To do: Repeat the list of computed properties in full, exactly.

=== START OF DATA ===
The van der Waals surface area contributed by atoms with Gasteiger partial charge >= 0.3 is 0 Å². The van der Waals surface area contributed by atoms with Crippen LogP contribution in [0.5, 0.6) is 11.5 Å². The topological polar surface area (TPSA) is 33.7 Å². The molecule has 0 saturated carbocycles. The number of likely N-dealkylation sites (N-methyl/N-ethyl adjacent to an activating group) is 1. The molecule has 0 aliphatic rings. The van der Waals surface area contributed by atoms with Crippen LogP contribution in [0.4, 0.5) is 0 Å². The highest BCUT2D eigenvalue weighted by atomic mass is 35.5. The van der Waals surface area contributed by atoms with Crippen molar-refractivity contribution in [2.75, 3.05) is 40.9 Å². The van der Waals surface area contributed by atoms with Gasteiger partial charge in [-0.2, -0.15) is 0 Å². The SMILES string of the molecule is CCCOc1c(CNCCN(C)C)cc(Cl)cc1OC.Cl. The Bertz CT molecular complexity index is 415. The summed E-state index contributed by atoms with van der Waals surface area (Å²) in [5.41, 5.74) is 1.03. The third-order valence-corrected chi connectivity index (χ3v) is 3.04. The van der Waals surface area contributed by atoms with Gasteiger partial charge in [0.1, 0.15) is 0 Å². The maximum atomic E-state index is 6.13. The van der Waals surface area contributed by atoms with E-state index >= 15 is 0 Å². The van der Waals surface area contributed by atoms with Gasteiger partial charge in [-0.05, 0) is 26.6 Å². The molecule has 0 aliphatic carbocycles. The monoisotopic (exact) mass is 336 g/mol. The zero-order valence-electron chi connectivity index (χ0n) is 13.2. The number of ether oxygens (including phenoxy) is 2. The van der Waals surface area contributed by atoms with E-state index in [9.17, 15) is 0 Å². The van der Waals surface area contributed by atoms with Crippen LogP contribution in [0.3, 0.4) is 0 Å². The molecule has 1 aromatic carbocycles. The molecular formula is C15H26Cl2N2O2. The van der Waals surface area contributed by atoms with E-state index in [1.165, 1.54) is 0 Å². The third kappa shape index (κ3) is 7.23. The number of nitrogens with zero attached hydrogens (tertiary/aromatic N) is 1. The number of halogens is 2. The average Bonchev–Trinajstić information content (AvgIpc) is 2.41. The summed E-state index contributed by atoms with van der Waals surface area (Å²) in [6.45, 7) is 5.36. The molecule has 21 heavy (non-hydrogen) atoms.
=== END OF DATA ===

The van der Waals surface area contributed by atoms with Gasteiger partial charge >= 0.3 is 0 Å². The van der Waals surface area contributed by atoms with Crippen LogP contribution in [0.5, 0.6) is 11.5 Å². The topological polar surface area (TPSA) is 33.7 Å². The molecule has 0 saturated carbocycles. The number of likely N-dealkylation sites (N-methyl/N-ethyl adjacent to an activating group) is 1. The molecule has 0 aliphatic rings. The van der Waals surface area contributed by atoms with Crippen LogP contribution in [0.4, 0.5) is 0 Å². The highest BCUT2D eigenvalue weighted by atomic mass is 35.5. The van der Waals surface area contributed by atoms with Crippen molar-refractivity contribution in [2.75, 3.05) is 40.9 Å². The van der Waals surface area contributed by atoms with Gasteiger partial charge in [-0.2, -0.15) is 0 Å². The SMILES string of the molecule is CCCOc1c(CNCCN(C)C)cc(Cl)cc1OC.Cl. The Bertz CT molecular complexity index is 415. The summed E-state index contributed by atoms with van der Waals surface area (Å²) in [5.41, 5.74) is 1.03. The third-order valence-corrected chi connectivity index (χ3v) is 3.04. The van der Waals surface area contributed by atoms with Gasteiger partial charge in [0.1, 0.15) is 0 Å². The maximum atomic E-state index is 6.13. The van der Waals surface area contributed by atoms with E-state index >= 15 is 0 Å². The van der Waals surface area contributed by atoms with Gasteiger partial charge in [-0.05, 0) is 26.6 Å². The molecule has 0 aliphatic carbocycles. The monoisotopic (exact) mass is 336 g/mol. The zero-order valence-electron chi connectivity index (χ0n) is 13.2. The number of ether oxygens (including phenoxy) is 2. The van der Waals surface area contributed by atoms with E-state index in [9.17, 15) is 0 Å². The van der Waals surface area contributed by atoms with Crippen LogP contribution in [0.3, 0.4) is 0 Å². The molecule has 1 aromatic carbocycles. The molecular formula is C15H26Cl2N2O2. The van der Waals surface area contributed by atoms with E-state index in [1.165, 1.54) is 0 Å². The third kappa shape index (κ3) is 7.23. The number of nitrogens with zero attached hydrogens (tertiary/aromatic N) is 1. The number of halogens is 2. The average Bonchev–Trinajstić information content (AvgIpc) is 2.41. The summed E-state index contributed by atoms with van der Waals surface area (Å²) in [6.45, 7) is 5.36. The molecule has 21 heavy (non-hydrogen) atoms.